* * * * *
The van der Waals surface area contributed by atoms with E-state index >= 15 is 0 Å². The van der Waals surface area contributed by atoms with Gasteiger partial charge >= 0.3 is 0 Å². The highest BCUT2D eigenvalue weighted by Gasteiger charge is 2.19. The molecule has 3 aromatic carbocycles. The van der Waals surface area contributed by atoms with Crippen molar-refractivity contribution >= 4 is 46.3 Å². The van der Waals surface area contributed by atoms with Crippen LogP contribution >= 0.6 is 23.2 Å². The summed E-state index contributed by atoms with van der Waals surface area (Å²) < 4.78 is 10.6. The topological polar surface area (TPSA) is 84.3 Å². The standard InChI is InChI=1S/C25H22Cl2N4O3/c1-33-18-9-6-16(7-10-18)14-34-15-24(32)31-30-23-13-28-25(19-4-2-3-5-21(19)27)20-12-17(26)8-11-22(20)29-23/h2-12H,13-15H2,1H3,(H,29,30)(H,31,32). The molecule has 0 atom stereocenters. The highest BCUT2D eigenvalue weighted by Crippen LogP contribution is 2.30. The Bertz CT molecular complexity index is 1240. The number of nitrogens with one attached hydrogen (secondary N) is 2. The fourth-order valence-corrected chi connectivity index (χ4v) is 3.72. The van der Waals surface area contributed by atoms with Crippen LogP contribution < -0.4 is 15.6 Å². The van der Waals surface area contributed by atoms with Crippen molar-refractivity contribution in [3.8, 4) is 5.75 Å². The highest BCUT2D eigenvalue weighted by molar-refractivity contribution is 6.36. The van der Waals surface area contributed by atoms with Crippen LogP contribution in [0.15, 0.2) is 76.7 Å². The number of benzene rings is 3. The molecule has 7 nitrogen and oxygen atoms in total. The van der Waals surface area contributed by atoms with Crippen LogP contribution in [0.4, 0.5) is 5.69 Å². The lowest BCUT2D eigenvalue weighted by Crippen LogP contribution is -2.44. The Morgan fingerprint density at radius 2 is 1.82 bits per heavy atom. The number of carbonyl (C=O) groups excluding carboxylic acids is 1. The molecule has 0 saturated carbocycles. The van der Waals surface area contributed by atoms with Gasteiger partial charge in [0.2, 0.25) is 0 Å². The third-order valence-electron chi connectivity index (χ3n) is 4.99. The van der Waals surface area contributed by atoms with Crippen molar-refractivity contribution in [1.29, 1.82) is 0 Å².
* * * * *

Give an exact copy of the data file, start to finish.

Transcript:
The van der Waals surface area contributed by atoms with E-state index >= 15 is 0 Å². The van der Waals surface area contributed by atoms with Gasteiger partial charge >= 0.3 is 0 Å². The highest BCUT2D eigenvalue weighted by Gasteiger charge is 2.19. The molecule has 3 aromatic carbocycles. The van der Waals surface area contributed by atoms with Crippen molar-refractivity contribution >= 4 is 46.3 Å². The van der Waals surface area contributed by atoms with Crippen LogP contribution >= 0.6 is 23.2 Å². The summed E-state index contributed by atoms with van der Waals surface area (Å²) < 4.78 is 10.6. The topological polar surface area (TPSA) is 84.3 Å². The standard InChI is InChI=1S/C25H22Cl2N4O3/c1-33-18-9-6-16(7-10-18)14-34-15-24(32)31-30-23-13-28-25(19-4-2-3-5-21(19)27)20-12-17(26)8-11-22(20)29-23/h2-12H,13-15H2,1H3,(H,29,30)(H,31,32). The molecule has 0 atom stereocenters. The highest BCUT2D eigenvalue weighted by Crippen LogP contribution is 2.30. The Bertz CT molecular complexity index is 1240. The number of nitrogens with one attached hydrogen (secondary N) is 2. The fourth-order valence-corrected chi connectivity index (χ4v) is 3.72. The van der Waals surface area contributed by atoms with Crippen LogP contribution < -0.4 is 15.6 Å². The van der Waals surface area contributed by atoms with Crippen molar-refractivity contribution in [3.8, 4) is 5.75 Å². The highest BCUT2D eigenvalue weighted by molar-refractivity contribution is 6.36. The van der Waals surface area contributed by atoms with Crippen LogP contribution in [0.15, 0.2) is 76.7 Å². The number of benzene rings is 3. The molecule has 7 nitrogen and oxygen atoms in total. The van der Waals surface area contributed by atoms with Crippen LogP contribution in [0.4, 0.5) is 5.69 Å². The lowest BCUT2D eigenvalue weighted by Crippen LogP contribution is -2.44. The Morgan fingerprint density at radius 2 is 1.82 bits per heavy atom. The number of carbonyl (C=O) groups excluding carboxylic acids is 1. The molecule has 0 saturated carbocycles. The van der Waals surface area contributed by atoms with Gasteiger partial charge in [0.2, 0.25) is 0 Å². The third-order valence-electron chi connectivity index (χ3n) is 4.99. The van der Waals surface area contributed by atoms with Crippen molar-refractivity contribution in [1.29, 1.82) is 0 Å².